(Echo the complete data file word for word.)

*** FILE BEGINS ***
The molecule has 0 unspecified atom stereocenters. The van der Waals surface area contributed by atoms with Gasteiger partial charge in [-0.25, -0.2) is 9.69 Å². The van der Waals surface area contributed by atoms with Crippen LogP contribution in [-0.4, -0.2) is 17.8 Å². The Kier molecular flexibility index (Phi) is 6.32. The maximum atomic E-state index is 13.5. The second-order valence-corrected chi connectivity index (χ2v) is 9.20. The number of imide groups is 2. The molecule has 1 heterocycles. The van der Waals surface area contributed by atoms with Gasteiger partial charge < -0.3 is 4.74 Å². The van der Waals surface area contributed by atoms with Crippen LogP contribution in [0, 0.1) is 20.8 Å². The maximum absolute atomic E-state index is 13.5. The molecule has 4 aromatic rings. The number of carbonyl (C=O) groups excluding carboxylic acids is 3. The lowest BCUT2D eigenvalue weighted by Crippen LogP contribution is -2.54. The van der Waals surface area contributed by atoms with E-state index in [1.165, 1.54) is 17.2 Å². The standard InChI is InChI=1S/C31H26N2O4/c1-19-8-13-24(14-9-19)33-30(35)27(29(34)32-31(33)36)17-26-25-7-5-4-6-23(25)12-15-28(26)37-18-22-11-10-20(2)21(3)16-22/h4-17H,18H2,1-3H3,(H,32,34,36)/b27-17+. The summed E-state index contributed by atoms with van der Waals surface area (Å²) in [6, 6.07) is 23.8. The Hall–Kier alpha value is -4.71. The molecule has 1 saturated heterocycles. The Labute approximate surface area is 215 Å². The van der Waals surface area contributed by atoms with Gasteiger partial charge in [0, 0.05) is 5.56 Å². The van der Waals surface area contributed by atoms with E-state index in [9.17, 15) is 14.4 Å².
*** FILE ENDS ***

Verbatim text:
The molecule has 0 unspecified atom stereocenters. The van der Waals surface area contributed by atoms with Gasteiger partial charge in [-0.25, -0.2) is 9.69 Å². The van der Waals surface area contributed by atoms with Crippen LogP contribution in [-0.4, -0.2) is 17.8 Å². The Kier molecular flexibility index (Phi) is 6.32. The maximum atomic E-state index is 13.5. The second-order valence-corrected chi connectivity index (χ2v) is 9.20. The number of imide groups is 2. The molecule has 1 heterocycles. The van der Waals surface area contributed by atoms with Gasteiger partial charge < -0.3 is 4.74 Å². The van der Waals surface area contributed by atoms with Crippen LogP contribution in [0, 0.1) is 20.8 Å². The maximum absolute atomic E-state index is 13.5. The molecule has 4 aromatic rings. The number of carbonyl (C=O) groups excluding carboxylic acids is 3. The lowest BCUT2D eigenvalue weighted by Crippen LogP contribution is -2.54. The van der Waals surface area contributed by atoms with E-state index in [1.165, 1.54) is 17.2 Å². The standard InChI is InChI=1S/C31H26N2O4/c1-19-8-13-24(14-9-19)33-30(35)27(29(34)32-31(33)36)17-26-25-7-5-4-6-23(25)12-15-28(26)37-18-22-11-10-20(2)21(3)16-22/h4-17H,18H2,1-3H3,(H,32,34,36)/b27-17+. The summed E-state index contributed by atoms with van der Waals surface area (Å²) in [6, 6.07) is 23.8. The Hall–Kier alpha value is -4.71. The molecule has 1 saturated heterocycles. The Labute approximate surface area is 215 Å². The van der Waals surface area contributed by atoms with Gasteiger partial charge in [0, 0.05) is 5.56 Å². The van der Waals surface area contributed by atoms with E-state index in [9.17, 15) is 14.4 Å².